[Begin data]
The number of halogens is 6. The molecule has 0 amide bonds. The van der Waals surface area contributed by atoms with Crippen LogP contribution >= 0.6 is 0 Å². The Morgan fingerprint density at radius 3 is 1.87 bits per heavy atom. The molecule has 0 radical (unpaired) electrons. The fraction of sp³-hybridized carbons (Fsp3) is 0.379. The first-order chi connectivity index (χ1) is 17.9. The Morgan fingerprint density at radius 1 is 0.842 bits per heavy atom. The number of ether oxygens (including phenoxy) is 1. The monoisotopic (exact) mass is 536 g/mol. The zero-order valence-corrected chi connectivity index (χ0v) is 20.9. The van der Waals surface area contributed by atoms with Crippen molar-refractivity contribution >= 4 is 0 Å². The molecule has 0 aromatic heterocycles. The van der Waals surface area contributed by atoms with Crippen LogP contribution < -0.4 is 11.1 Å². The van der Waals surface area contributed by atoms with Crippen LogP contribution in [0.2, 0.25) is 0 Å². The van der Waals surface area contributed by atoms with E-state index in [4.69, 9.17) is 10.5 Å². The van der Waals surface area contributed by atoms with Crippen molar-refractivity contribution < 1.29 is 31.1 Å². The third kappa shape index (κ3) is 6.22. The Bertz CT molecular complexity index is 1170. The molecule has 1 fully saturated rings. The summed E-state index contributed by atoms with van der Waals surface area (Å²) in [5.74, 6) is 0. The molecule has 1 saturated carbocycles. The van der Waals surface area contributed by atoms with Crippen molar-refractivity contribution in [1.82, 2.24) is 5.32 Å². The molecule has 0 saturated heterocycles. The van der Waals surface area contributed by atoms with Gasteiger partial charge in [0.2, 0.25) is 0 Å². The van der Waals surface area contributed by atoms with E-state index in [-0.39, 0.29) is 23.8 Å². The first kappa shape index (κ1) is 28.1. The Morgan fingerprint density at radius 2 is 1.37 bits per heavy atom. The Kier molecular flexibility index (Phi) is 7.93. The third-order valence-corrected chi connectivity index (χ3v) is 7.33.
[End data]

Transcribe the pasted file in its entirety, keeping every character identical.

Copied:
The number of halogens is 6. The molecule has 0 amide bonds. The van der Waals surface area contributed by atoms with Crippen LogP contribution >= 0.6 is 0 Å². The Morgan fingerprint density at radius 3 is 1.87 bits per heavy atom. The molecule has 0 radical (unpaired) electrons. The fraction of sp³-hybridized carbons (Fsp3) is 0.379. The first-order chi connectivity index (χ1) is 17.9. The Morgan fingerprint density at radius 1 is 0.842 bits per heavy atom. The number of ether oxygens (including phenoxy) is 1. The monoisotopic (exact) mass is 536 g/mol. The zero-order valence-corrected chi connectivity index (χ0v) is 20.9. The van der Waals surface area contributed by atoms with Crippen molar-refractivity contribution >= 4 is 0 Å². The molecule has 0 aromatic heterocycles. The van der Waals surface area contributed by atoms with Crippen LogP contribution < -0.4 is 11.1 Å². The van der Waals surface area contributed by atoms with Crippen LogP contribution in [0.2, 0.25) is 0 Å². The van der Waals surface area contributed by atoms with E-state index in [4.69, 9.17) is 10.5 Å². The van der Waals surface area contributed by atoms with Crippen molar-refractivity contribution < 1.29 is 31.1 Å². The third kappa shape index (κ3) is 6.22. The Bertz CT molecular complexity index is 1170. The molecule has 1 fully saturated rings. The summed E-state index contributed by atoms with van der Waals surface area (Å²) in [5.74, 6) is 0. The molecule has 1 saturated carbocycles. The van der Waals surface area contributed by atoms with Crippen molar-refractivity contribution in [1.82, 2.24) is 5.32 Å². The molecule has 0 saturated heterocycles. The van der Waals surface area contributed by atoms with Gasteiger partial charge in [0.2, 0.25) is 0 Å². The van der Waals surface area contributed by atoms with E-state index in [-0.39, 0.29) is 23.8 Å². The first kappa shape index (κ1) is 28.1. The Morgan fingerprint density at radius 2 is 1.37 bits per heavy atom. The Kier molecular flexibility index (Phi) is 7.93. The third-order valence-corrected chi connectivity index (χ3v) is 7.33.